I jumped the train home and went in, now white with worry and feeling nauseous…my tongue would uncontrollably keep prodding its way into this new hole that had appeared…it was impossible to think of anything else than this new horror.
The receptionist was lovely and gave me a form to fill in. It asked how scared you were of dentists on a scale of 1 - 10, 10 being the highest. I went full Spinal Tap and wrote 11 in at the end.
And then that’s when I met Phil. He inspected the damage, the cracked remains of my broken tooth, and read my form. I told him I had a gig to go to and he very kindly, very calmly told me that he was not going to hurt me, that I would be leaving with a false crown so no one would see the damage that was done and that I would be out well in time to get to my gig.
And he was true to his word. I popped my headphones in and listened to music as he went to work as gently as he could, telling me everything that was going to happen, but letting me zone out with whatever was on my headphones that day. These were the days of the cassette Walkman, so my choice was limited to whatever mangled tapes were loose in my briefcase…probably trip-hop, Oasis or Radiohead back then…-
I did indeed make it to the gig. The friend I met would never have known about my terrible tooth and the spectre of Shane MacGowan sunk back into the shadows.
Somewhere along the way, Phil fixed about four teeth that needed repair, but then once again I disappeared…my resolve slipped away, overtaken by my cowardice…
However, intermittent visits whenever I am in crisis have been welcomed with forgiving arms and bundles of patience.
Once again in 2019, I was getting all things maxillary and mandibular sorted and his team repaired some nasty abscess I had developed - the headphones getting me through my ordeal, and then COVID came. The pandemic gave me a legitimate excuse not to go…an excuse I latched onto with quite pathetic gusto, my cowardice masked by social distancing.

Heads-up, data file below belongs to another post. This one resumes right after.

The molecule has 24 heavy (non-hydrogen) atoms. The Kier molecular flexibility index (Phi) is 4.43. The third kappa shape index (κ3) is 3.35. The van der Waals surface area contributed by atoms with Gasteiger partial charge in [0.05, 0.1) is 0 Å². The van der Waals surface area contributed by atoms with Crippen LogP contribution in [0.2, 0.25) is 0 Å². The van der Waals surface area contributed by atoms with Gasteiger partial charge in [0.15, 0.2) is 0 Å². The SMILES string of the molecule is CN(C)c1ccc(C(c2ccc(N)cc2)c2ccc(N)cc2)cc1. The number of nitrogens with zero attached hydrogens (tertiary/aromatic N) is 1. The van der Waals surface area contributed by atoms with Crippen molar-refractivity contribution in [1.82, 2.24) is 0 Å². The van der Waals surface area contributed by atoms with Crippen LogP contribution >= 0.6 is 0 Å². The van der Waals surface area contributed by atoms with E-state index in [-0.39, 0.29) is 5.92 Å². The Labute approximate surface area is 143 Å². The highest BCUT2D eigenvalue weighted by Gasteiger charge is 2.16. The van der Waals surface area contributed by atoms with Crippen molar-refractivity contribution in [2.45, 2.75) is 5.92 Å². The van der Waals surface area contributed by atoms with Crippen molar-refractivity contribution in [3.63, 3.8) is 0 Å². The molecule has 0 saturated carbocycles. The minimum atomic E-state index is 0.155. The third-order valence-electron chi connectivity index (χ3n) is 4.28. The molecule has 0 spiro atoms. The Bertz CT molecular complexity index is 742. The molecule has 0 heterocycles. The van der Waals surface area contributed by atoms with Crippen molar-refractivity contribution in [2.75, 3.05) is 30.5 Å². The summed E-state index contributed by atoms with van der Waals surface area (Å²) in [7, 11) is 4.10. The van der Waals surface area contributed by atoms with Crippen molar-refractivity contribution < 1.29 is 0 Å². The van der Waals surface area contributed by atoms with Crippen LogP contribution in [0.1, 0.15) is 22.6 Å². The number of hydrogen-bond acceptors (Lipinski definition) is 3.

But again, just before going to a music festival in May, the remaining tooth, bludgeoned by my fellow pupil at Dartford Grammar, snapped into pieces…this time by some unfortunate “Hipster Fries” in a bar in New York on my first night there. I fucking hate hipsters, so should have known better. The tooth was wobbly at first, but I knew it would go.
Phil was emailed and like my dental guardian Angel, he arranged an appointment for me that gave him enough time to sort it and me time to get back from the States and still get to my music festival, the ever eclectic Great Escape in Brighton later that week.
There is no telling off, no fear of being berated, just a calm, kind dentist telling me what I need to do and telling me the risks of not doing it. He gently but firmly makes me look at what is going on, but without making me run out, or even through the door, leaving a JO’B shaped hole and a vapour trail behind me…
Once again, my tooth is good as new and again I made it to my music festival, to see Personal Trainer, The Heavy Heavy, etc etc.
Phil is once more patiently working around my fear, my nausea and my terrible gag reflex, to save my teeth and even, God forbid, make them look quite nice...or at least not as terrible as they deserve to be.
Special mention to all his team, but especially Tracy, the dental hygienist, who again helps me get through appointments and prevent further damage that my scaredy-cat procrastination causes.
And what do I listen to when I am there? I have no idea why, but Lloyd Cole is a go to. Given the lyrics of Jennifer She Said, you might expect that at the Tattoo parlour, but no, the dental chair and the sound of the drill trigger a need to listen to some Velvets inspired acoustic, wordy pop music.
And The Smiths. Morrissey does like a bit of pain and misery, so perhaps it’s no surprise that he soundtracks my anxiety in the big chair.
So, for now at least, I have a real determination to stay on top of my teeth and the challenges they bring. I want to avoid the lurching from crisis to crisis and music has helped me cope with this stress. But so has finding a kind dentist who has surrounded himself with a kind team and makes me feel ok about going, not small about being so scared and helps me get through it and make progress. And surround myself with music so it’s not so traumatic.
I no longer hate dentists.
Thanks Phil and all at Sparkly Smile. (19 Montpelier Vale, Blackheath, SE3 0TA) - www.sparklysmile.co.uk).